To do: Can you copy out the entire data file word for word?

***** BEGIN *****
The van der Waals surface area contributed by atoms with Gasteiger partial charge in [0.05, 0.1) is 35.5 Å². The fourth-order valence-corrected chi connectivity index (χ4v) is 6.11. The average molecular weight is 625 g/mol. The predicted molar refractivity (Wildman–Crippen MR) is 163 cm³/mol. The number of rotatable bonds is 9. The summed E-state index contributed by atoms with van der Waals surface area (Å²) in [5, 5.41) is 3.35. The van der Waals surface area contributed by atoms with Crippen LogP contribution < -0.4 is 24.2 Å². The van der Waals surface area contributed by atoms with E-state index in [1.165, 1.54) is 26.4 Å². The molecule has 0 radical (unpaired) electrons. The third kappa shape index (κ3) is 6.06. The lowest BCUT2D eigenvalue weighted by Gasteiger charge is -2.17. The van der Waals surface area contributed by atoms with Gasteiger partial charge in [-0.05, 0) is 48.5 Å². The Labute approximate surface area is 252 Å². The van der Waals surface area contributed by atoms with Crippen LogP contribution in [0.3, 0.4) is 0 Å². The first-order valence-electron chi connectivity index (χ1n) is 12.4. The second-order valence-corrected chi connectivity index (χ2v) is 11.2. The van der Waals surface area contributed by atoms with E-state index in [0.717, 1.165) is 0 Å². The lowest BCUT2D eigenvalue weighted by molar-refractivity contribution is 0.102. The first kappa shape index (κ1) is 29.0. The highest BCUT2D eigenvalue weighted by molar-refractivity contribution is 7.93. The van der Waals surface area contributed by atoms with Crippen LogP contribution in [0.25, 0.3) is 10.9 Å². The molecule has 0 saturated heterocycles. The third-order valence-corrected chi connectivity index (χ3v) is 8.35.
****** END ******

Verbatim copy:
The van der Waals surface area contributed by atoms with Gasteiger partial charge in [0.05, 0.1) is 35.5 Å². The fourth-order valence-corrected chi connectivity index (χ4v) is 6.11. The average molecular weight is 625 g/mol. The predicted molar refractivity (Wildman–Crippen MR) is 163 cm³/mol. The number of rotatable bonds is 9. The summed E-state index contributed by atoms with van der Waals surface area (Å²) in [5, 5.41) is 3.35. The van der Waals surface area contributed by atoms with Crippen LogP contribution < -0.4 is 24.2 Å². The van der Waals surface area contributed by atoms with E-state index in [1.165, 1.54) is 26.4 Å². The molecule has 0 radical (unpaired) electrons. The third kappa shape index (κ3) is 6.06. The lowest BCUT2D eigenvalue weighted by Gasteiger charge is -2.17. The van der Waals surface area contributed by atoms with Gasteiger partial charge in [-0.05, 0) is 48.5 Å². The Labute approximate surface area is 252 Å². The van der Waals surface area contributed by atoms with Crippen LogP contribution in [0.3, 0.4) is 0 Å². The first-order valence-electron chi connectivity index (χ1n) is 12.4. The second-order valence-corrected chi connectivity index (χ2v) is 11.2. The van der Waals surface area contributed by atoms with E-state index in [0.717, 1.165) is 0 Å². The lowest BCUT2D eigenvalue weighted by molar-refractivity contribution is 0.102. The first kappa shape index (κ1) is 29.0. The highest BCUT2D eigenvalue weighted by molar-refractivity contribution is 7.93. The van der Waals surface area contributed by atoms with Crippen LogP contribution in [0.25, 0.3) is 10.9 Å². The molecule has 0 saturated heterocycles. The third-order valence-corrected chi connectivity index (χ3v) is 8.35.